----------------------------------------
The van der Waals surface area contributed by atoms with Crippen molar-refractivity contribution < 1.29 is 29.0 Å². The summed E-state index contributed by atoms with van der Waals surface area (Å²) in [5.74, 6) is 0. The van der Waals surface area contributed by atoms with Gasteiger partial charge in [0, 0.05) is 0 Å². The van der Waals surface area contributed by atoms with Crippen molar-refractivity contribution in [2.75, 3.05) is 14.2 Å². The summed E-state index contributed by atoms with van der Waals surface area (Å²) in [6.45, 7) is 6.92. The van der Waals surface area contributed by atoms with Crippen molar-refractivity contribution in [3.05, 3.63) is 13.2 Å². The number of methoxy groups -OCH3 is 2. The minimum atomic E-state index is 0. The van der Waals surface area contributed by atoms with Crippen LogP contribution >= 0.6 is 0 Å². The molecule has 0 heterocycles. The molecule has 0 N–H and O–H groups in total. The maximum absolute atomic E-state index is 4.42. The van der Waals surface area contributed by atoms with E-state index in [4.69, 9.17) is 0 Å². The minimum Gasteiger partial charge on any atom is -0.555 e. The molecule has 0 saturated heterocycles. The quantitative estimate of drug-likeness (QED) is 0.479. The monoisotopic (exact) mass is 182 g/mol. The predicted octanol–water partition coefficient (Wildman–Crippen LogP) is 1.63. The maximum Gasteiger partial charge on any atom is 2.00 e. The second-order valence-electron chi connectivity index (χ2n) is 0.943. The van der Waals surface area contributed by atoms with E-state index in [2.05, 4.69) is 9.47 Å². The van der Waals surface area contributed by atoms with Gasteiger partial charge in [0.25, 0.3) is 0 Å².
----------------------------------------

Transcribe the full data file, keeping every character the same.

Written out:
The van der Waals surface area contributed by atoms with Crippen molar-refractivity contribution < 1.29 is 29.0 Å². The summed E-state index contributed by atoms with van der Waals surface area (Å²) in [5.74, 6) is 0. The van der Waals surface area contributed by atoms with Gasteiger partial charge in [0, 0.05) is 0 Å². The van der Waals surface area contributed by atoms with Crippen molar-refractivity contribution in [2.75, 3.05) is 14.2 Å². The summed E-state index contributed by atoms with van der Waals surface area (Å²) in [6.45, 7) is 6.92. The van der Waals surface area contributed by atoms with Crippen molar-refractivity contribution in [3.05, 3.63) is 13.2 Å². The number of methoxy groups -OCH3 is 2. The minimum atomic E-state index is 0. The van der Waals surface area contributed by atoms with Crippen LogP contribution >= 0.6 is 0 Å². The molecule has 0 heterocycles. The molecule has 0 N–H and O–H groups in total. The maximum absolute atomic E-state index is 4.42. The van der Waals surface area contributed by atoms with E-state index in [4.69, 9.17) is 0 Å². The minimum Gasteiger partial charge on any atom is -0.555 e. The molecule has 0 saturated heterocycles. The quantitative estimate of drug-likeness (QED) is 0.479. The monoisotopic (exact) mass is 182 g/mol. The predicted octanol–water partition coefficient (Wildman–Crippen LogP) is 1.63. The maximum Gasteiger partial charge on any atom is 2.00 e. The second-order valence-electron chi connectivity index (χ2n) is 0.943. The van der Waals surface area contributed by atoms with E-state index in [2.05, 4.69) is 9.47 Å². The van der Waals surface area contributed by atoms with Gasteiger partial charge in [0.25, 0.3) is 0 Å².